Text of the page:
According to an article published by Truth-Out, a new court filing in the King Lincoln Bronzeville v. Blackwell lawsuit that centers around a sudden and unexpected shift in the vote count in Ohio during the 2004 presidential election may have been due to deliberate manipulation by way of a "Man in the Middle" type exploit.
The filing also is reported to include a deposition by the late Michael Connell, the former Bush campaign IT specialist and executive at the IT firm GovTech which designed the systems that transferred the Ohio vote count on election night to another contractor, SmarTech.
It is alleged that the vote count manipulation may have occurred during this transfer process, according to the report. Suspicions of fraud surfaced immediately after the election because of discrepancies with the anticipated results based on voter exit polling.
Both GovTech and SmarTech are alleged to have extensive ties to Republican partisans and interests.
The court filing is also reported to include a contract between GovTech Solutions and Ohio Secretary of State J. Kenneth Blackwell which disclosed detailed information about the Ohio Secretary of State's election network systems.
IT security expert Stephen Spoonamore, who has looked into the allegations, had previously claimed in a sworn affidavit that "the SmarTech system was set up precisely as a King Pin computer used in criminal acts against banking or credit card processes and had the needed level of access to both county tabulators and Secretary of State computers to allow whoever was running SmarTech computers to decide the output of the county tabulators under its control."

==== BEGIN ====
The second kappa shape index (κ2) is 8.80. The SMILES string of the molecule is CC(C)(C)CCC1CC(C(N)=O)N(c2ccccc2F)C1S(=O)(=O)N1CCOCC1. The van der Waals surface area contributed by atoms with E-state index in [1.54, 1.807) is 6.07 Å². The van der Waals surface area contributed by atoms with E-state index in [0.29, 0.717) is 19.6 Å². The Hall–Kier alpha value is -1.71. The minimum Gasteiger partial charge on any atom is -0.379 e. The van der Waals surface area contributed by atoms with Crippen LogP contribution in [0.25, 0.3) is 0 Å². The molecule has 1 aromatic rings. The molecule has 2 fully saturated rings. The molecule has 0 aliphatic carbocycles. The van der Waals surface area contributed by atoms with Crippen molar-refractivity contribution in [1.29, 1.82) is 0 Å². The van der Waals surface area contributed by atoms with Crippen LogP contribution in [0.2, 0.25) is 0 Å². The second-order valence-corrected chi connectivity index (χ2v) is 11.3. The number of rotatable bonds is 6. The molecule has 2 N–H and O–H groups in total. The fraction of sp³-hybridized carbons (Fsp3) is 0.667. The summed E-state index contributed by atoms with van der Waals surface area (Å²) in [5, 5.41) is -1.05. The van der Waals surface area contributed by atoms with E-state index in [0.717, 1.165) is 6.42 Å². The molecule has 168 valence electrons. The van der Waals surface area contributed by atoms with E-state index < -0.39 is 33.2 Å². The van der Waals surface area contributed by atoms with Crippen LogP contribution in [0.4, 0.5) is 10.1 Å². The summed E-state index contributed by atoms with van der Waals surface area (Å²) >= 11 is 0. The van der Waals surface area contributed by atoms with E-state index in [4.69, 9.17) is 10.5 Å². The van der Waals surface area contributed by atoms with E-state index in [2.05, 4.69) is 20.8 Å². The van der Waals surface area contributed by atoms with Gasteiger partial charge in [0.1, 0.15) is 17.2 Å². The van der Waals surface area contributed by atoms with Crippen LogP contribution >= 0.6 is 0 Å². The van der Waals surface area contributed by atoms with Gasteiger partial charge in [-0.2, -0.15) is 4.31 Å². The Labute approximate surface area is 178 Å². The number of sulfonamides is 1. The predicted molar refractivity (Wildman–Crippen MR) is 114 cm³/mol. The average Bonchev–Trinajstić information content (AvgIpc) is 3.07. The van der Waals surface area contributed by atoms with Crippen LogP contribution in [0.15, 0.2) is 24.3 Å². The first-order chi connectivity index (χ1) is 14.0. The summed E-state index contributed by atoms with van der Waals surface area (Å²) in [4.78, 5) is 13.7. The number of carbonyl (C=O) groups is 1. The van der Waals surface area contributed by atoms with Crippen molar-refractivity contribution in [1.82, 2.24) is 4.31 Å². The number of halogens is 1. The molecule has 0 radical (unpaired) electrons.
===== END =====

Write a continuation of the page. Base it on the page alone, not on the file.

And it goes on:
Spoonmore also claimed that "...the architecture further confirms how this election was stolen. The computer system and SmarTech had the correct placement, connectivity, and computer experts necessary to change the election in any manner desired by the controllers of the SmarTech computers."
In an email exchange published by FreePress.org, Cliff Arnebeck - the lead attorney in the case - queried Spoonamore about the processes alleged to have been used to manipulate the vote count:
Arnebeck: In order for SmarTech to function as the primary server during times when the Secretary of State's servers failed, did it not have to have the capability to input data?
Spoonamore: Yes. They would have had data input capacities. The system might have been set up to log which source generated the data, but probably did not.
Arnebeck: Is there any reason to believe that SmarTech did not have the ability to obtain and use data, as well as input data into the systems without the security protocols that might normally be required as part of the Secretary of State's original Oracle database system?
Spoonamore: Nope. They had full access and could change things when and if they wants.
Arnebeck: Could this be done using whatever bypass techniques Connell developed for the Web Hosting function?
Arnebeck: Is there any reason to believe that SmarTech was not just a man in the middle of the 2004 presidential election in Ohio, but also the man in control, by virtue of its ability to control the input and output of data in the system without the kind of security measures one would normally have to prevent unauthorized access system, particularly by partisans in the election process that is being administered?
Spoonamore: SmarTech was a man in the middle. In my opinion they were not designed as a mirror, they were designed specifically to be a man in the middle. Those two
Arnebeck: By virtue of his contracts with committees of Congress Connell's GovTech had credentials for trustworthiness in performing sensitive and confidential governmental work. However, SmarTech did not have those credentials -- it was a partisan organization. Connell was emphatic in his assertion that it was Ken Blackwell who brought SmarTech into the picture and into the GovTech contract as a subcontractor.
Spoonamore: I believe that. Blackwell freaked and refused to speak to me when I confronted him about it long before I met you, back the Sec. of State's IT Conference in Boston. I was there giving a seminar in data security for Sec. of States and State CIOs I took this as Connell's way of saying that, if there was a problem of partisan being in control of government data related to an election in which that partisan was involved, the responsibility for that problem was Blackwell's, not his. I agree.
More details and referenced materials are available in the Truth-Out article here: